Philip K. Dick Again

I just finished Lawrence Sutin’s Divine Invasions: A Life of Philip K. Dick (1989, Harmony Books).  Enjoyed every page. Instead of reviewing the entire book, I want to share two good parts.

Page 265 features a classic PKD parable mixing scientific knowledge with divine wisdom. Phil wrote this in 1979:

A new ambulance is filled with gasoline and parked. The next day it is examined. The finding is that its fuel is virtually gone and its moving parts are slightly worn. This appears to be an instance of entropy, of loss of energy and form. However, if one understands that the ambulance was used to take a dying person to a hospital where his life was saved (thus consuming fuel and somewhat wearing the moving parts of the ambulance) then one can see that through hierarchical outranking there was not only no loss but in fact a net gain. The net gain, however, can only be measured outside the closed system of the new ambulance. Each victory by God as intelligence and will is obtained by this escalation of levels of subsumation, and in no other way.

I like it. We live in a closed system. Also, back on page 246, Sutin tells of a writer named K. W. Jeter, who

called attention to the similarities between Phil’s novels and those of William S. Burroughs – such as an invading alien virus occluding human faculties (for Burroughs, the virus was language). Jeter and Phil even performed their own Burroughs-influenced “cut-up” writing experiment, scrambling texts from Roderick Thorp’s The Detective, Melville’s Moby Dick, and the New Testament Book of Acts.

Russell Galen as Renaissance Man

by Bill Ectric

I think of literary agent Russell Galen as a Renaissance Man.

Martin Torgoff calls Galen “a true lover of words and books” in the acknowledgment section of Can’t Find My Way Home: America in the Great Stoned Age, 1945-2000.

Philip K. Dick dedicates his masterpiece VALIS, “To Russell Galen, who showed me the right way.”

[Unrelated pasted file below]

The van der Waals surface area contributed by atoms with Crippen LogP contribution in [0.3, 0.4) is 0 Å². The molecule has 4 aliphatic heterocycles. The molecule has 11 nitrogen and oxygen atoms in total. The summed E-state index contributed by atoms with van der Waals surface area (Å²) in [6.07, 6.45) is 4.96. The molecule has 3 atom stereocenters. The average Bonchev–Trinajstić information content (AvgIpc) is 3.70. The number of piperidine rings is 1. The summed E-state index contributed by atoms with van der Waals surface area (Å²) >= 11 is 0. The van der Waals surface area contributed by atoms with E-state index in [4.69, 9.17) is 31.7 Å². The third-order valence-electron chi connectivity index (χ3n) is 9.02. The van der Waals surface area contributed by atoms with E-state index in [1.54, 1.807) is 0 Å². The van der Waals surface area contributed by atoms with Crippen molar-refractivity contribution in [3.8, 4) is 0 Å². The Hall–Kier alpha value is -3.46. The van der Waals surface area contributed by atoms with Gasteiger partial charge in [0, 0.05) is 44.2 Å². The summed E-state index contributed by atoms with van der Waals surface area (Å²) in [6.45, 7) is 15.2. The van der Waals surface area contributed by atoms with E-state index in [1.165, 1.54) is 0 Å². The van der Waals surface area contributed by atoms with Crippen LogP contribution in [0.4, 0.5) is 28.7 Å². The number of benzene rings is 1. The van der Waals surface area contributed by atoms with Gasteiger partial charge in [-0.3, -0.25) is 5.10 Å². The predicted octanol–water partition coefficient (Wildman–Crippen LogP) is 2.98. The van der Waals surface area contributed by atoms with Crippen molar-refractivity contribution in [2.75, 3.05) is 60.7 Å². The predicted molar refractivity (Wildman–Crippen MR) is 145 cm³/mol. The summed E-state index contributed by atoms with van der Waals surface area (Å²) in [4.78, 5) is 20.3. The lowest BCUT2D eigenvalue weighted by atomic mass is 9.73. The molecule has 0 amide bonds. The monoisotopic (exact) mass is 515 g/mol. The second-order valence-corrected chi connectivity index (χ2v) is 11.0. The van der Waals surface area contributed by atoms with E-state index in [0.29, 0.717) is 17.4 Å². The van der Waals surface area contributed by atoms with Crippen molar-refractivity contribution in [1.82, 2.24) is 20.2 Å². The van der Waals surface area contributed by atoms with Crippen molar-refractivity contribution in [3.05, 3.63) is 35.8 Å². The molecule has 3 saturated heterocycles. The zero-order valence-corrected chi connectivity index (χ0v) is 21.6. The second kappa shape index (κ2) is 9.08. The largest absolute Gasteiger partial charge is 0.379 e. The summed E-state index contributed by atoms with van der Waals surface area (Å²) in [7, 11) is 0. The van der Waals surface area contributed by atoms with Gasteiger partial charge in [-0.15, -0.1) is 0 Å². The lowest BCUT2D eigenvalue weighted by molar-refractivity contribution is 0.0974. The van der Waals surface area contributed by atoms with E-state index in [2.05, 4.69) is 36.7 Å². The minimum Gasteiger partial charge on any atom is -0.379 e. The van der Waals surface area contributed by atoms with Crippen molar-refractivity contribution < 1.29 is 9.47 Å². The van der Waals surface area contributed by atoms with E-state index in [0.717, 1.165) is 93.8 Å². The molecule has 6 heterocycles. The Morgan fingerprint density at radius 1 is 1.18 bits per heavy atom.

Benson Bodrick writes, “My agent, Russell Galen, gave the book an early lift,” in the prologue to Wide as the Waters: The Story of the English Bible and the Revolution It Inspired.

One of my humanities professors told us that a “Renaissance Man” is one who places equal importance on physical, intellectual, and spiritual development.  Years later, it occurs to me that the three aforementioned books illustrate my professor’s definition.

In my zeal to categorize everything at the risk of oversimplification, I initially labeled Martin Torgoff’s Can’t Find My Way Home as physical (drugs being pleasures of the flesh), Philip K. Dick’s VALIS as intellectual (obviously), and Benson Bobrick’s Wide as the Waters as spiritual (church and Bible).

But with one turn of the transposition wheel, Can’t Find My Way Home easily clicks into the intellectual category (Harvard behaviorists compiling data from triple-blind LSD experiments); Wide As the Waters slides into the physical position (typesetting, books as art and artifact, doctrine physically enforced); and VALIS emerges in the religious slot (a Vast Active Living Intelligent System beams revelations directly into the protagonist’s mind, but is it God or is it Memorex?).

Wide as the Waters has a definite intellectual component with those prodigious multilingual scholars and the Derrida-like concept that the term literal translation might be an oxymoron. Can’t Find My Way Home has its share of the spiritual, from religious peyote ceremonies to twelve step programs and the Serenity Prayer. The physical aspect of VALIS is that the brain is still part of the body, so, while one may achieve temporary religious transcendence, we are ultimately closed systems of circling impulses. 

Maybe epiphanies glow in a fleeting nexus where the physical, intellectual, and spiritual merge and hover briefly in flux. Now, with my hippie days and my short-lived interest in going to seminary long past, I warmly recall the Zen proverb, “Before enlightenment, I chopped wood and carried water. After enlightenment, I chopped wood and carried water.” Profound revelations notwithstanding, I still have to go to sleep, wake up, eat breakfast, and mow the lawn.

Blues For Horselover Fat: William Gibson on Philip K. Dick

From, William Gibson says, “Remarkable the number of Phil Dick’s fans who have no desire to read any other sf. It always impressed me. ‘Well, no, I don’t read that stuff…. But do you know this guy Dick?’ How did they get on to him? Word of mouth…. He was the only product of the American genre sf scene you could give to hardened Burroughs and Pynchon fanatics without wincing a little. Because, at his best, he was truly Dread, the poplit equivalent of certain moments in rock when an improvised guitar line comes scything out at you like a snapped cable and cuts the mind-body dichotomy eight ways from Sunday…. Reading him, sometimes, I’d get this image: man typing at a kitchen table maybe, stoked on dex and twenty cups of coffee, typing fast; just making it all up, and somehow behind it all his admirable desire to drive us all, if only for a few seconds at a time, straight of our wretched minds.”


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